A Jordan military court on Sunday rejected a bail application by radical cleric Abu Qatada [BBC profile; JURIST news archive], who faces terror charges in Jordan following his deportation from Britain. Abu Qatada was charged on July 7 with "conspiracy to carry out terrorist acts" following his deportation after Jordan's Parliament approved a treaty [JURIST report] with the UK. Qatada pleaded not guilty. The court did not give a reason [BBC report] for its rejection, though it is common for defendants to be denied bail in terrorism cases in Jordan. Qatada's lawyer said that he would be meeting with Qatada this week to decide on further action.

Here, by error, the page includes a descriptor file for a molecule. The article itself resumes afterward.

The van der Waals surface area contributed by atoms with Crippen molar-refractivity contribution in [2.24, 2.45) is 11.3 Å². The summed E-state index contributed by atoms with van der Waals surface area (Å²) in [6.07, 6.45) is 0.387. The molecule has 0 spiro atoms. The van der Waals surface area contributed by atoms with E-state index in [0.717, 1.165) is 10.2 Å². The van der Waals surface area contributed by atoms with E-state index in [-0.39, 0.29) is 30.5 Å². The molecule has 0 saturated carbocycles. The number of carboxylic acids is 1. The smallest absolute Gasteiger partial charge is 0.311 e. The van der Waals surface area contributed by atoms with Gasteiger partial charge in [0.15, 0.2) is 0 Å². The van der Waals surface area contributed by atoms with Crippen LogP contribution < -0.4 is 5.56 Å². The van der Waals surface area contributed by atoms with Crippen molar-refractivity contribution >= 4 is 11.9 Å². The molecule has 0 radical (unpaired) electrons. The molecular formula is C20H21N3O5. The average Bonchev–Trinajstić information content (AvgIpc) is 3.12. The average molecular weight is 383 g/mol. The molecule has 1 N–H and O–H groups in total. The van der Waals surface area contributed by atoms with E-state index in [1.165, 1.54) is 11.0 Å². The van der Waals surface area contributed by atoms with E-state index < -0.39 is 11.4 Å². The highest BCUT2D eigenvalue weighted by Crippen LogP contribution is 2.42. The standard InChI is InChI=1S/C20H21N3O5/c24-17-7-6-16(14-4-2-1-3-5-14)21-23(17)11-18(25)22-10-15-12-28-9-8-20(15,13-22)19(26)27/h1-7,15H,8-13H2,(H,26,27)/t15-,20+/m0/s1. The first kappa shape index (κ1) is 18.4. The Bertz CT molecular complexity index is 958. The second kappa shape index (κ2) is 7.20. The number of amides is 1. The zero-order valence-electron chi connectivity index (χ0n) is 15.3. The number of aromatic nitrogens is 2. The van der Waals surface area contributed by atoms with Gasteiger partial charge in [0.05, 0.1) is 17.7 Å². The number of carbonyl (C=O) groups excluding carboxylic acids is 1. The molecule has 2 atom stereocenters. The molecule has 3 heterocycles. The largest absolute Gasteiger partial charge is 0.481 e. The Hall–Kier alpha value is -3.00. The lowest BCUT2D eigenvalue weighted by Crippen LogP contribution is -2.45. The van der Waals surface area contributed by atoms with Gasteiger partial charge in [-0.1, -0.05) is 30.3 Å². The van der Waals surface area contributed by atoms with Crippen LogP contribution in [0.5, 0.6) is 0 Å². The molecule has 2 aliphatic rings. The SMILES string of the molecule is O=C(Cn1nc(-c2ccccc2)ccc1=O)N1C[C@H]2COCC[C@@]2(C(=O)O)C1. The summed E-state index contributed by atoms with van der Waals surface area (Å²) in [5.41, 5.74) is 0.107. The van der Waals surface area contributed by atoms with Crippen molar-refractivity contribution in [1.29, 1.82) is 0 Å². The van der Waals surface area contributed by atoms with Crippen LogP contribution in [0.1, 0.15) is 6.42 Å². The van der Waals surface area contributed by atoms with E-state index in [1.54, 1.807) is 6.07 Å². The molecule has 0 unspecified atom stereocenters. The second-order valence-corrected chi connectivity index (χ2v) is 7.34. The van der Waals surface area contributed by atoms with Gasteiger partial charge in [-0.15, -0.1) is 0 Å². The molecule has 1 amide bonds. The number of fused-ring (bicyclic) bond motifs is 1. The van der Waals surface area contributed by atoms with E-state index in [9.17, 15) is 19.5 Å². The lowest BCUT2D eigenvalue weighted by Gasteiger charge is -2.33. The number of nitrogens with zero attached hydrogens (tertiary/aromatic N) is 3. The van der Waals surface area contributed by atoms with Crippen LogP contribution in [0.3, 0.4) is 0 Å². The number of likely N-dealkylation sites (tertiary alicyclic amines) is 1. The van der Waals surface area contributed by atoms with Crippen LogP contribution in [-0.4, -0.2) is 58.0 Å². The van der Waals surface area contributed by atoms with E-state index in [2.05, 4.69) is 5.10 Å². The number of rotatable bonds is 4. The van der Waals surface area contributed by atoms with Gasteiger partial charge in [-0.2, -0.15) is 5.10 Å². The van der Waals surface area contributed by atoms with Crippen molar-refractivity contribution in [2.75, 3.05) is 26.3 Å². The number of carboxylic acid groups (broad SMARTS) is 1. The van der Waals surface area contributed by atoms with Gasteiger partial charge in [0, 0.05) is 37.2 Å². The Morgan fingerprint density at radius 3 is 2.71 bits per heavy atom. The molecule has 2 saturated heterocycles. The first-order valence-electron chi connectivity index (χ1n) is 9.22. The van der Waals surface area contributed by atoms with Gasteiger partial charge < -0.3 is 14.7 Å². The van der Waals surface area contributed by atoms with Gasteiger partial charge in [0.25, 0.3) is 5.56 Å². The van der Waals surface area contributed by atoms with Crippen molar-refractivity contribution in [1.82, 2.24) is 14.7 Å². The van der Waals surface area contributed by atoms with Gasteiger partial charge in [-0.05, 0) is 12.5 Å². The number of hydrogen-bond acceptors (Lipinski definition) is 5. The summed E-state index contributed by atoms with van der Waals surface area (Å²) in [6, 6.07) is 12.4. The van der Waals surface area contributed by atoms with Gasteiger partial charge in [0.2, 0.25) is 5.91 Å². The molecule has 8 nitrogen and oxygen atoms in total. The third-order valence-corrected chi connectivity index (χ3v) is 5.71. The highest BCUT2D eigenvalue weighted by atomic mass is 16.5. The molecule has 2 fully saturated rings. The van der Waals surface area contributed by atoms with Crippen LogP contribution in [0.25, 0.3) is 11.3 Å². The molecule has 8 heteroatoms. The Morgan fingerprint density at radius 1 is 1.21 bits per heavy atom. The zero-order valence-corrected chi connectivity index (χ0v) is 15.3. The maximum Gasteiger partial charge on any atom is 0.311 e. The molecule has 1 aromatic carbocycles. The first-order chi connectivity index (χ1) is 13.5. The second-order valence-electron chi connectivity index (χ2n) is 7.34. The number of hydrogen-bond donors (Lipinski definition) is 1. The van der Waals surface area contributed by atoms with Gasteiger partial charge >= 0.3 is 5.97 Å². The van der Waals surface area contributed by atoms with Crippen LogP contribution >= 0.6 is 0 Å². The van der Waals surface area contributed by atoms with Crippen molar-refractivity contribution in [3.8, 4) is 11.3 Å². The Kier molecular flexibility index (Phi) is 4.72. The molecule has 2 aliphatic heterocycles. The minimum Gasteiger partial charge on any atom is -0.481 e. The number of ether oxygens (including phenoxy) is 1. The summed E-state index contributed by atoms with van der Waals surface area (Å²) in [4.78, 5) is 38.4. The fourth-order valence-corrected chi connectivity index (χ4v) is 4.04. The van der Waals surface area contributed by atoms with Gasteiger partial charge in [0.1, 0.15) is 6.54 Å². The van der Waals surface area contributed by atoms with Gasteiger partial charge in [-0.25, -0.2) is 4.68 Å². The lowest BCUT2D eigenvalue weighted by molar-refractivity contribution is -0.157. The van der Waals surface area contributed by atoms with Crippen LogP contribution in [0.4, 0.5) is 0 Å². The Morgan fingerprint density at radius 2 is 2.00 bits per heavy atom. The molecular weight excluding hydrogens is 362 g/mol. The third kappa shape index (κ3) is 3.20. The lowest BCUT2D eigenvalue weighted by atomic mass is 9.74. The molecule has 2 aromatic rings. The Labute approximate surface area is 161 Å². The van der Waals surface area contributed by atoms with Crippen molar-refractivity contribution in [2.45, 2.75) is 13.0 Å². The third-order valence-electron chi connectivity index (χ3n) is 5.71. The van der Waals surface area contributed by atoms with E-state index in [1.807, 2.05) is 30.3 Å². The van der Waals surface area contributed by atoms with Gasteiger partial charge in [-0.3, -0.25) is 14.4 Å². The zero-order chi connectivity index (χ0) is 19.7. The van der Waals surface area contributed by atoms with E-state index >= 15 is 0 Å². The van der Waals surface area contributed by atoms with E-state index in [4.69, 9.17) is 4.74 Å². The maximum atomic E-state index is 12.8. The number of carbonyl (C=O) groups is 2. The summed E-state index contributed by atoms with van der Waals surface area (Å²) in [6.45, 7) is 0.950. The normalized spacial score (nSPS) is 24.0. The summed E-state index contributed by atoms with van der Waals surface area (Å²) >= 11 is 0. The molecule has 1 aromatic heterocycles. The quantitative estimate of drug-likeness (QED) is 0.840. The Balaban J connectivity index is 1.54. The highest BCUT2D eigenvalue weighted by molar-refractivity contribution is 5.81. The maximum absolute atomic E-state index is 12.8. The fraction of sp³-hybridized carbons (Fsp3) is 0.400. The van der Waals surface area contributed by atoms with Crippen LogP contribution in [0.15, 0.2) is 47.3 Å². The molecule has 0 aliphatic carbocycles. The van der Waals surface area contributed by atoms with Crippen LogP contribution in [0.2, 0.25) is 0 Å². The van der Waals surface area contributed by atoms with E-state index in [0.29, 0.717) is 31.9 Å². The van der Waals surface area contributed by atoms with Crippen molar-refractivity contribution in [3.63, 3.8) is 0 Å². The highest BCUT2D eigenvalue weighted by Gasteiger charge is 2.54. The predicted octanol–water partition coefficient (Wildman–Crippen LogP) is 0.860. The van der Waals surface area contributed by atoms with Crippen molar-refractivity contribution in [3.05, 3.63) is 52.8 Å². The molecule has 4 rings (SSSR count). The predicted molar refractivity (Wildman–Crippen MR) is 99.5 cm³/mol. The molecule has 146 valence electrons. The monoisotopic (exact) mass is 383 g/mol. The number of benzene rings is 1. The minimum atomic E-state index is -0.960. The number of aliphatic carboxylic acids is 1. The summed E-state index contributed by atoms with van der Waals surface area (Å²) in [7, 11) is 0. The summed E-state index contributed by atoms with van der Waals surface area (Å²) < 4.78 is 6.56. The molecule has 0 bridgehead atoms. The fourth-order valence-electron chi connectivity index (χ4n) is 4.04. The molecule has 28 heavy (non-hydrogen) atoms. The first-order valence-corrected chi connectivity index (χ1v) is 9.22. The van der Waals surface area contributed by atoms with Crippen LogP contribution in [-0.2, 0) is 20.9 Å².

Qatada was deported earlier this month from London's Belmarsh prison to the prison of Muwaggar in Amman, Jordan. Qatada was previously sentenced in absentia to life in prison for conspiring to carry out al Qaeda [GlobalSecurity backgrounder; JURIST news archive] linked attacks in Jordan. Qatada, previously described as "Osama Bin Laden's right hand man in Europe," was held in the UK for more than a decade since he was arrested in 2002 under the anti-terrorism act. In April the UK Court of Appeals refused to allow the government to appeal to the Supreme Court an earlier decision not to deport [JURIST reports] Qatada until a fair trial treaty had been ratified, fearing Qatada would be tortured upon his return to Jordan. The UK Special Immigration Appeals Commission denied bail last year after Qatada was granted bail [JURIST reports] and rearrested to begin deportation proceedings. In February of 2009, the European Court of Human Rights (ECHR) [official website] ordered the UK [JURIST report] to pay £2,500 in damages to Qataba after determining that he was imprisoned by the UK in violation of the European Convention on Human Rights.